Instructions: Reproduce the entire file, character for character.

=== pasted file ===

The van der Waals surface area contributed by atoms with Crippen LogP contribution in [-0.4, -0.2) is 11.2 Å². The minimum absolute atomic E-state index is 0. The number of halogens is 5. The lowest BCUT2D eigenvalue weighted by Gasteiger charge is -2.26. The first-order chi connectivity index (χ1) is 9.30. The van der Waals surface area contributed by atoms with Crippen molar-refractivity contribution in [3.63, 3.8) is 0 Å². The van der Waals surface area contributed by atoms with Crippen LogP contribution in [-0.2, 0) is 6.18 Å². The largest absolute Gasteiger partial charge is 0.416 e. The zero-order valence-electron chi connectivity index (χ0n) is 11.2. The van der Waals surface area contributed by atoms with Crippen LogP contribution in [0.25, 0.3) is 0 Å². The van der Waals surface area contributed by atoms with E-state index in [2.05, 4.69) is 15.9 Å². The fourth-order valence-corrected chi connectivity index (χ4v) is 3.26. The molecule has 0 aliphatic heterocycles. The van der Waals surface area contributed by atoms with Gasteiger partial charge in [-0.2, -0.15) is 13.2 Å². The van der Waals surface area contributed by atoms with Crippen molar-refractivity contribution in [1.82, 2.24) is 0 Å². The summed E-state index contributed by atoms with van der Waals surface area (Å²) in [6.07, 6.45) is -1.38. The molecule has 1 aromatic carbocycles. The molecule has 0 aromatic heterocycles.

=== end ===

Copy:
The van der Waals surface area contributed by atoms with Crippen LogP contribution in [-0.4, -0.2) is 11.2 Å². The minimum absolute atomic E-state index is 0. The number of halogens is 5. The lowest BCUT2D eigenvalue weighted by Gasteiger charge is -2.26. The first-order chi connectivity index (χ1) is 9.30. The van der Waals surface area contributed by atoms with Crippen molar-refractivity contribution in [3.63, 3.8) is 0 Å². The van der Waals surface area contributed by atoms with Crippen LogP contribution in [-0.2, 0) is 6.18 Å². The largest absolute Gasteiger partial charge is 0.416 e. The zero-order valence-electron chi connectivity index (χ0n) is 11.2. The van der Waals surface area contributed by atoms with Crippen LogP contribution in [0.25, 0.3) is 0 Å². The van der Waals surface area contributed by atoms with E-state index in [2.05, 4.69) is 15.9 Å². The fourth-order valence-corrected chi connectivity index (χ4v) is 3.26. The molecule has 0 aliphatic heterocycles. The van der Waals surface area contributed by atoms with Gasteiger partial charge in [-0.2, -0.15) is 13.2 Å². The van der Waals surface area contributed by atoms with Crippen molar-refractivity contribution in [1.82, 2.24) is 0 Å². The summed E-state index contributed by atoms with van der Waals surface area (Å²) in [6.07, 6.45) is -1.38. The molecule has 1 aromatic carbocycles. The molecule has 0 aromatic heterocycles.